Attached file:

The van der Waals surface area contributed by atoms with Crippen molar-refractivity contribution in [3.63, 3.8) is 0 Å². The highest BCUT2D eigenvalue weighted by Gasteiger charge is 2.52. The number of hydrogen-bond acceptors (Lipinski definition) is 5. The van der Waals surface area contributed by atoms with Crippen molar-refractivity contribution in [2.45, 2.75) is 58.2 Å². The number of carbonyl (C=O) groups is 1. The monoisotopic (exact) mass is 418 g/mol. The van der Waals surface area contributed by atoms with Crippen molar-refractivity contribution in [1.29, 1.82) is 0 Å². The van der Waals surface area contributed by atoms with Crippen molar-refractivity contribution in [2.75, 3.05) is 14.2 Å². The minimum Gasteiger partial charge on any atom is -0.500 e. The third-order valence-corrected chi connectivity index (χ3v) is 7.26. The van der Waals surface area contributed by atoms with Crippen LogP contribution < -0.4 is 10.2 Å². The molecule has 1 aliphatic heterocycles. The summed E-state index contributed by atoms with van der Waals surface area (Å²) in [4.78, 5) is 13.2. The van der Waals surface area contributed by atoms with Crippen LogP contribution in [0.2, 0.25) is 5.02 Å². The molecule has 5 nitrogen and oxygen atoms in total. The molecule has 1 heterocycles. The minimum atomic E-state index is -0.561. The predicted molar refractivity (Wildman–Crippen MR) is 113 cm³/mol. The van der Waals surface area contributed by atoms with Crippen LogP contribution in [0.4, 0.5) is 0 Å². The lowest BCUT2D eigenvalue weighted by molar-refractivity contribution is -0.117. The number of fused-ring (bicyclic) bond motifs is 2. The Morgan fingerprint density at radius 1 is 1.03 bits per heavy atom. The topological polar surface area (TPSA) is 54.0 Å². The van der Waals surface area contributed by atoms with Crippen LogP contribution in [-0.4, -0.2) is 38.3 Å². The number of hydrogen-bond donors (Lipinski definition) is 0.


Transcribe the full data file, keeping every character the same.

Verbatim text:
The van der Waals surface area contributed by atoms with Crippen molar-refractivity contribution in [3.63, 3.8) is 0 Å². The highest BCUT2D eigenvalue weighted by Gasteiger charge is 2.52. The number of hydrogen-bond acceptors (Lipinski definition) is 5. The van der Waals surface area contributed by atoms with Crippen molar-refractivity contribution in [2.45, 2.75) is 58.2 Å². The number of carbonyl (C=O) groups is 1. The monoisotopic (exact) mass is 418 g/mol. The van der Waals surface area contributed by atoms with Crippen molar-refractivity contribution in [1.29, 1.82) is 0 Å². The van der Waals surface area contributed by atoms with Crippen molar-refractivity contribution in [2.75, 3.05) is 14.2 Å². The minimum Gasteiger partial charge on any atom is -0.500 e. The third-order valence-corrected chi connectivity index (χ3v) is 7.26. The van der Waals surface area contributed by atoms with Crippen LogP contribution < -0.4 is 10.2 Å². The molecule has 1 aliphatic heterocycles. The summed E-state index contributed by atoms with van der Waals surface area (Å²) in [4.78, 5) is 13.2. The van der Waals surface area contributed by atoms with Crippen LogP contribution in [0.2, 0.25) is 5.02 Å². The molecule has 5 nitrogen and oxygen atoms in total. The molecule has 1 heterocycles. The minimum atomic E-state index is -0.561. The predicted molar refractivity (Wildman–Crippen MR) is 113 cm³/mol. The van der Waals surface area contributed by atoms with Crippen LogP contribution in [0.4, 0.5) is 0 Å². The lowest BCUT2D eigenvalue weighted by molar-refractivity contribution is -0.117. The number of fused-ring (bicyclic) bond motifs is 2. The Morgan fingerprint density at radius 1 is 1.03 bits per heavy atom. The topological polar surface area (TPSA) is 54.0 Å². The van der Waals surface area contributed by atoms with Crippen LogP contribution in [-0.4, -0.2) is 38.3 Å². The number of hydrogen-bond donors (Lipinski definition) is 0.